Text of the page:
Jump to content
Sign in to follow this  
Mark Blackburn

A great melody first, then lyrics,(only) THEN 'vocals'

Recommended Posts

Time for one of us to compose a new twist to the oldest 'theme' of all: Girls & Boys and vivre la difference . . .

Trapped in my car in a downpour with only my trusty

Share this post


Link to post
Share on other sites

When I awoke this morning (sounds like a good song title) I was thinking about the most poignant words any of us will ever hear: gentle, kind-sounding words that really break young and vulnerable (male) hearts: as when she gives you back the ring and says,

Share this post


Link to post
Share on other sites
Quote Originally Posted by Surrealistic View Post
You are SO right Lee. I mean, just compare Mercer's lyrics to some more modern masterpieces such as those from the pen of Freddy Mercury (RIP):

more from Mercury..

"So dear friends
your love is gone
Only tears to dwell upon
I dare not say where the wind must blow
So a love is lost, a love is won...

Go to sleep and dream again
Soon your hopes will rise and then
From all this gloom life can start anew,
And there'll be no crying soon..

or..

You suck my blood like a leech
You break the law and you preach
Screw my brain till it hurts
You

Share this post


Link to post
Share on other sites

for me, lyric before melody tends to result in more complex and layered, but less easily accessible songs, while music and lyrics together (ad libbed) tend to be simple, straightforward, and generally zooms in on a single emotion or viewpoint. my songs i like to sing the most were generally ad libbed, while the ones i like to play the most are generally written. also, if i write the lyrics first, there's usually some nagging part of me that really hates the song and another that really loves it, but the ad libbed ones don't evoke that in me.

 

if i write the music first, i don't generally end up writing any lyrics. i can write 5 songs a day of music, but lyrics tend to come to me irregularly.

i always write lyrics, not necessarily with a melody or structure in mind, but with a musicality and rhythm to the words.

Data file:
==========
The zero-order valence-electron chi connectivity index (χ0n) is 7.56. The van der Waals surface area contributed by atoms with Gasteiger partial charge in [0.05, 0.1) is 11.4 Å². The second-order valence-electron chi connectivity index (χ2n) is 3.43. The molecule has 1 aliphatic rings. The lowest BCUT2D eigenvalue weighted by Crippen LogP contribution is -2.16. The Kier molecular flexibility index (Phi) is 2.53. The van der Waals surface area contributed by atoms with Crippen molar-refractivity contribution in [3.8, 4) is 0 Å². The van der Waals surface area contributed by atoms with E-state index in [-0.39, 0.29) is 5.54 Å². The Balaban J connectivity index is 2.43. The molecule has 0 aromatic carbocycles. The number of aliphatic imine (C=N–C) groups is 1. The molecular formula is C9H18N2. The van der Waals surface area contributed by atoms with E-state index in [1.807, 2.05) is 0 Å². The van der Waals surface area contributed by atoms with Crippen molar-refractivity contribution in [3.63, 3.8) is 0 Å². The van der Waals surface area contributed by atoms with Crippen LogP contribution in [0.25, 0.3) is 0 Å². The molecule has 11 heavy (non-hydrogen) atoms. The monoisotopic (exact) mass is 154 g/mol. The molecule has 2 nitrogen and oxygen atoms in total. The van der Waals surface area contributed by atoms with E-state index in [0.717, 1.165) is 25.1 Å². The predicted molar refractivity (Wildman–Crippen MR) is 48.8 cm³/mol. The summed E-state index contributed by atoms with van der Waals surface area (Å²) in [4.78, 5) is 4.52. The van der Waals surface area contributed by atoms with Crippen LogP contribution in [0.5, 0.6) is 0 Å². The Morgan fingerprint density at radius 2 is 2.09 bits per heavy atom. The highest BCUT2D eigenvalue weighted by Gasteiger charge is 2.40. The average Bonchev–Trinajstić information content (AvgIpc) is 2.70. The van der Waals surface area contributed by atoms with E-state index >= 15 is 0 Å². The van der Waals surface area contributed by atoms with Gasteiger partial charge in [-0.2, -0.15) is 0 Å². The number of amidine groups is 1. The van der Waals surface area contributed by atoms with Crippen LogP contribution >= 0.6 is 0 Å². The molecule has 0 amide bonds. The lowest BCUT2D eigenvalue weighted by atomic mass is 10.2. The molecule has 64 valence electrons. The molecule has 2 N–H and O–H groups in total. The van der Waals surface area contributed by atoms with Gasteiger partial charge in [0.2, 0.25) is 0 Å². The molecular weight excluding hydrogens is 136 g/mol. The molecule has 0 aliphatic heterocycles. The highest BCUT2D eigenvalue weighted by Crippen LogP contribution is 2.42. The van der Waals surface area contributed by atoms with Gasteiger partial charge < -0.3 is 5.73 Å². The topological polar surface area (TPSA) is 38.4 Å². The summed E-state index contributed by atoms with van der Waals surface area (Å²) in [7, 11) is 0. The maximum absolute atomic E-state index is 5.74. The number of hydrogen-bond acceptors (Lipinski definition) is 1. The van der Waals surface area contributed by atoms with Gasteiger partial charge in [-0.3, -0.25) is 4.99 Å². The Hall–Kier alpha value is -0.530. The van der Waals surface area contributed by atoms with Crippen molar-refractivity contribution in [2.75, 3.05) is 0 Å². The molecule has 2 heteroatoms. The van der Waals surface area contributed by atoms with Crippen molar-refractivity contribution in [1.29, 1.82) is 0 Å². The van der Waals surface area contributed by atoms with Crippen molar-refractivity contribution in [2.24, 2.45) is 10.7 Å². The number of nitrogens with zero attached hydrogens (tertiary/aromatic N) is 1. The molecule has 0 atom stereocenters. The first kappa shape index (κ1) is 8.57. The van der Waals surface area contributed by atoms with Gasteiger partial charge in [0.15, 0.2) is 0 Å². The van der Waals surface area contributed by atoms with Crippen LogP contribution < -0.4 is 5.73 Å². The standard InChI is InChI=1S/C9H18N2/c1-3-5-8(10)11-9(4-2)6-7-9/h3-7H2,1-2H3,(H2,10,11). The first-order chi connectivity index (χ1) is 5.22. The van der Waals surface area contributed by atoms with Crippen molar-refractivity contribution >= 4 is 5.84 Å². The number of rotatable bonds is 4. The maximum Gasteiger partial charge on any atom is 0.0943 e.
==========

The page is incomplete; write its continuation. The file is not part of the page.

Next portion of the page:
Share this post


Link to post
Share on other sites

While watching Nadal win a five-setter (at the "English Lawn Tennis Club") a few minutes ago, I looked up "Freddie (with an "ie" not a 'Y') Mercury" in my well-thumbed, 1994 edition of arranger Dick Jacobs' "WHO WROTE THAT SONG?" [best book of its kind, compiled by the fellow who arranged Buddy Holly's version of the best song ever written by Paul Anka, "It Doesn't Matter Anymore."

[indulge me in an aside, please: Paul Anka, who grew up in my hometown of Ottawa, was actually named by my "Aunt Ding." His Lebanese Christian parents, who lived above their corner grocery store -- unable to think of a name for their new-born -- asked their friend "Ding" for her opinion: she looked into his crib and pronounced with apparent authority, "He's a Paul." The singer/composer would always made a point of looking her up, whenever he visited his home town.

Where was I? Oh yes. I see Mr. Mercury (IF that's his real name) wrote a song in 1979 which even this dinosaur recalls hearing on radio (at least its catchy refrain): "Crazy Little Thing Called Love" -- a "Number 1 chart song for Freddie's band QUEEN."

I further note, Freddie Mercury wrote BOHEMIAN RHAPSODY -- one that reached these old ears via Canadian comic actor Mike Myers ("voice of SHREK") in that movie he did with fellow 'Saturday Night Live' alumnus Dana Carvey. Remember? The two "Wayne's World" idiots, are pulling in to a burger joint supposedly named after Chicago Black Hawks star Stan Makita -- and they're singing the song in frenetic unison in the car (or am I misremembering? Can you tell that I never heard Queen's original rendition of "Bohemian Rhapsody"?)

You can never dismiss ANY performer who makes it to Number 1 on the charts, in any era. They deserve at least our admiration. May one of us here have a Number 1 chart record one fine day. Here's to you, Freddie M.

Share this post


Link to post
Share on other sites

Tomorrow, June 28, marks the anniversary of the birth of my favorite composer, Richard Rodgers. A long-time New York cabaret artist (the late) pianist and singer Bobby Short once declared (in a PBS special celebrating Rodgers & Hart and Rodgers & Hammerstein ) that

Share this post


Link to post
Share on other sites

First an admission: Watching "DANCING WITH THE STARS" (an 8 year tradition with my wife, and about the only television viewing we share when it's in season) is about as close as I get to dancing these days.

No, I

Share this post


Link to post
Share on other sites

 

Quote Originally Posted by Mark Blackburn

View Post

the song was written by Jesse Winchester, a Canadian citizen who now resides in Virginia; (his own version, introduced as

Share this post


Link to post
Share on other sites

"The people that we never get to love . . ."

I was browsing in the grocery store today (sounds like the opening line of a song?) and, to my expressed disappointment, (a big sigh), they were all out of my favorite

Share this post


Link to post
Share on other sites

Join the conversation

You can post now and register later. If you have an account, sign in now to post with your account.
Note: Your post will require moderator approval before it will be visible.

Guest
Reply to this topic...

×   Pasted as rich text.   Paste as plain text instead

  Only 75 emoji are allowed.

×   Your link has been automatically embedded.   Display as a link instead

×   Your previous content has been restored.   Clear editor

×   You cannot paste images directly. Upload or insert images from URL.

Sign in to follow this  

×
×
  • Create New...